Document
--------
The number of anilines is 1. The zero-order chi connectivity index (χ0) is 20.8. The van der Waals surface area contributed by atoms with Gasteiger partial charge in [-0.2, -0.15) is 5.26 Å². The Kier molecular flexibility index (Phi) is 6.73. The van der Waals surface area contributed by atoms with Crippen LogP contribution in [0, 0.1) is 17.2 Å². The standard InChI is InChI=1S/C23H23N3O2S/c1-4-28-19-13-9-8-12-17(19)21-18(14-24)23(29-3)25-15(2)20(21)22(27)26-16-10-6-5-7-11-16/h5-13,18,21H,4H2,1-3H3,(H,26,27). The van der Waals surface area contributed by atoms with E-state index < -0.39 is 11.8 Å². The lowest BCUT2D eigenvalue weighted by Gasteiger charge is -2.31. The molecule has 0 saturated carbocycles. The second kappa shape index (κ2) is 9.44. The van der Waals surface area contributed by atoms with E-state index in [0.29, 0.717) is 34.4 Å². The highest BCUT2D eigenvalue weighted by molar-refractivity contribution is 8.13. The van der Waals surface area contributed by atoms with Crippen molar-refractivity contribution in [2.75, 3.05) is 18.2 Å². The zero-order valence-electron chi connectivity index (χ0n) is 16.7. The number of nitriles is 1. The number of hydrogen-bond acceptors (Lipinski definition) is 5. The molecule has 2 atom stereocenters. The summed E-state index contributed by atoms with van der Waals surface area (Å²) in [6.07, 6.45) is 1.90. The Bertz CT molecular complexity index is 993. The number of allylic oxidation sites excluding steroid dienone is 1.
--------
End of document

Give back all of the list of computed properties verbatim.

The number of anilines is 1. The zero-order chi connectivity index (χ0) is 20.8. The van der Waals surface area contributed by atoms with Gasteiger partial charge in [-0.2, -0.15) is 5.26 Å². The Kier molecular flexibility index (Phi) is 6.73. The van der Waals surface area contributed by atoms with Crippen LogP contribution in [0, 0.1) is 17.2 Å². The standard InChI is InChI=1S/C23H23N3O2S/c1-4-28-19-13-9-8-12-17(19)21-18(14-24)23(29-3)25-15(2)20(21)22(27)26-16-10-6-5-7-11-16/h5-13,18,21H,4H2,1-3H3,(H,26,27). The van der Waals surface area contributed by atoms with E-state index < -0.39 is 11.8 Å². The lowest BCUT2D eigenvalue weighted by Gasteiger charge is -2.31. The molecule has 0 saturated carbocycles. The second kappa shape index (κ2) is 9.44. The van der Waals surface area contributed by atoms with E-state index in [0.29, 0.717) is 34.4 Å². The highest BCUT2D eigenvalue weighted by molar-refractivity contribution is 8.13. The van der Waals surface area contributed by atoms with Crippen molar-refractivity contribution in [2.75, 3.05) is 18.2 Å². The zero-order valence-electron chi connectivity index (χ0n) is 16.7. The number of nitriles is 1. The number of hydrogen-bond acceptors (Lipinski definition) is 5. The molecule has 2 atom stereocenters. The summed E-state index contributed by atoms with van der Waals surface area (Å²) in [6.07, 6.45) is 1.90. The Bertz CT molecular complexity index is 993. The number of allylic oxidation sites excluding steroid dienone is 1.